Cobalt Toxicity from Metal Hip Causes Vision Damage


Title: Hip ­Implant Related Chorio-­Retinal Cobalt Toxicity


A 39-year-old female with high levels of cobalt in her blood (a side-effect of her two hip implants) came to the doctors with complaints that her left eye had been blurry for three weeks. Eye imaging revealed that the light-sensitive portion of the patient’s retina (called the photoreceptor-RPE complex) was degenerating.

The authors believe this patient experienced damage to the choroid region of her retina due to cobalt poisoning from her hip implants; this is a condition called implant-related chorio-retinal cobalt toxicity.


Cobalt poisoning is rare, but it has become more common due to the high number of people opting for Metal-on-Metal hip replacement implants. These implants can increase levels of cobalt in the blood to toxic levels. Many health problems, including vision loss, have been associated with elevated cobalt levels in the blood. However, the doctors believe this is the first time a human’s retina has been damaged due to implant-caused cobalt poisoning.

Case Report

The patient received the ASR™ Hip System implant in each of her hips. She replaced one hip 2 years prior to coming to the doctors and the other 5 years prior. She complained of having blurry vision in her left eye and discomfort in both of her eyes for 3 weeks. She also sometimes experienced a metallic taste in her mouth and nausea in the morning. She had a normal medical history. Her brand of implants had recently been recalled because of its high rate of failure.

The patient had 20/16 vision and normal fluid pressure inside both of her eyes. The front-most part of her eyes (called the anterior) appeared normal, as did the interior back wall of her eyes (called the fundi). However, an optical coherence tomography (OCT) scan revealed several lesions in the patient’s retina. The lesions were located in a portion of the retina called the RPE complex and the photoreceptors, which are the parts of the eye that are sensitive to light. Additionally, eye imaging showed the patient’s macula – an oval-shaped area near the center of the retina – was thicker than normal.

Multiple types of technology-aided eye exams, called electrophysiology tests, were performed on the patient. Almost all of the electrophysiology tests yielded normal results for both eyes.

However, while the Arden index for the right eye was normal at 2.9, the Arden index for the left eye was just borderline normal at 1.9. The Arden index measures the ratio of light and dark sensed by the eye. A score lower than 1.8 is indicative of an eye malfunction.

Lab tests showed high levels of cobalt and chromium in the patient’s blood. Normal cobalt levels are between 0 and 20 nmol/L, but the patient’s cobalt levels were at 757 nmol/L. Normal chromium levels are between 10 and 200 nmol/L, but the patient’s chromium levels were at 595 nmol/L.

The doctors diagnosed the patient with chorio-retinal degeneration, which occurs when the choroid region of the retina has been damaged. They attributed the cause to the toxic levels of cobalt in the patient’s blood, which were caused by her hip implants.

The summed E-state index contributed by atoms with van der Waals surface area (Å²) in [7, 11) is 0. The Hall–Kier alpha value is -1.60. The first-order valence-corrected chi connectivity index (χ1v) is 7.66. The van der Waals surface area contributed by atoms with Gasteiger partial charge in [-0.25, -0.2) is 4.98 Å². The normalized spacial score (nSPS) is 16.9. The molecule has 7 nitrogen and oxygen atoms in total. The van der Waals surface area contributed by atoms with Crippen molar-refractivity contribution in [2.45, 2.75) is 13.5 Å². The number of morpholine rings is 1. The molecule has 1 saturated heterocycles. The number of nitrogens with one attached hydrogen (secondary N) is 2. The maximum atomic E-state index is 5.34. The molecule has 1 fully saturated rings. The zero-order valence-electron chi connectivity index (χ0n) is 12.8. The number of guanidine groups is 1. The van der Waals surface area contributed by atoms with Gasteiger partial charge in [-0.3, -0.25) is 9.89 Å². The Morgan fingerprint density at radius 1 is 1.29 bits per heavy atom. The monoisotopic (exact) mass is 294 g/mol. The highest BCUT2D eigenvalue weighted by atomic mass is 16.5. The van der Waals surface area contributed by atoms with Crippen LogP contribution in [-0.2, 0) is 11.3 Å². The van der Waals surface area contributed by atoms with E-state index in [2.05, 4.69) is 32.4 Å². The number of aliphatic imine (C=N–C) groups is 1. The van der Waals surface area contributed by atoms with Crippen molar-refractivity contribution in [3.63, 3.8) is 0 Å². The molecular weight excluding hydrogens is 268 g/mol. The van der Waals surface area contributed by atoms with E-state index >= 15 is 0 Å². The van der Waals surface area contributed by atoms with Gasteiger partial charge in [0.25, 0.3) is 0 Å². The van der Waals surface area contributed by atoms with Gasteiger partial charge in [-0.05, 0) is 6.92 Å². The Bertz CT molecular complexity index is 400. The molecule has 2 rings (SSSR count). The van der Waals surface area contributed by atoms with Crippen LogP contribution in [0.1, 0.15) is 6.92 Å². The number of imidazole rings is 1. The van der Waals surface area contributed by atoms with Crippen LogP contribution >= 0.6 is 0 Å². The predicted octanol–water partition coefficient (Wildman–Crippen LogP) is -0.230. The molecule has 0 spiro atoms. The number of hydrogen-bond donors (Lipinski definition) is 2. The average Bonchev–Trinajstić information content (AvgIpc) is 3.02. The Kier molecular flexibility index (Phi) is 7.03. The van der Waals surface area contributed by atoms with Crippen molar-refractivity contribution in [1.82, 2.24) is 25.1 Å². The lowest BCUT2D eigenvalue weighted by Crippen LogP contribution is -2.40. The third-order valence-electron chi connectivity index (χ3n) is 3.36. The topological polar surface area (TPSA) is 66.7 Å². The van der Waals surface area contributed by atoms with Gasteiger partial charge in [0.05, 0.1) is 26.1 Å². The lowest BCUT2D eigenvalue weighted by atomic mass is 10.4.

The patient was advised to monitor her eyesight, and she had two follow-up appointments where no new damage was noted. The patient’s orthopedic surgeon found that her implants were well-functioning, and her cobalt and chromium levels did not increase or decrease. Because the patient has not gotten worse, revision surgery has not yet been considered necessary.


The retina requires a large amount of oxygen in order to function. The choroid region of the retina is responsible for supplying most of the oxygen-filled blood to the retina. So a lack of blood in the choroid region will lead to a lack of oxygen in the retina, causing damage to the parts of the retina that are sensitive to light; these are called photoreceptors.

When there is an excess of cobalt in the bloodstream, it is as if the retina’s oxygen supply is diminished. Therefore, the authors believe high cobalt levels in humans damage the photoreceptors in the retina. This pattern has been observed in several animal studies.

OCT scans showed the patient’s photoreceptor-RPE complex was damaged. Additionally, another kind of eye imaging called ICG angiography suggested that the choroid region of the patient’s eye had a diminished blood supply. Examinations showed the photoreceptors in the left eye were more damaged and dysfunctional than those in the right eye.

Blood can pass through the choroids of different eyes at different rates, which may explain why the patient only experienced problems with her left eye. Cases where patients experience problems with only one eye have been observed in instances of lead poisoning.

The doctors believe this is the first case where an implant led to cobalt poisoning and caused damage to the retina.


Ng S. Ebneter A, Gilhotra J. “Hip-Implant Related Chorio-Retinal Cobalt Toxicity,” Indian J Ophthalmol. 2013 Jan: 61(1): 35–37.

Read the Original Research Here

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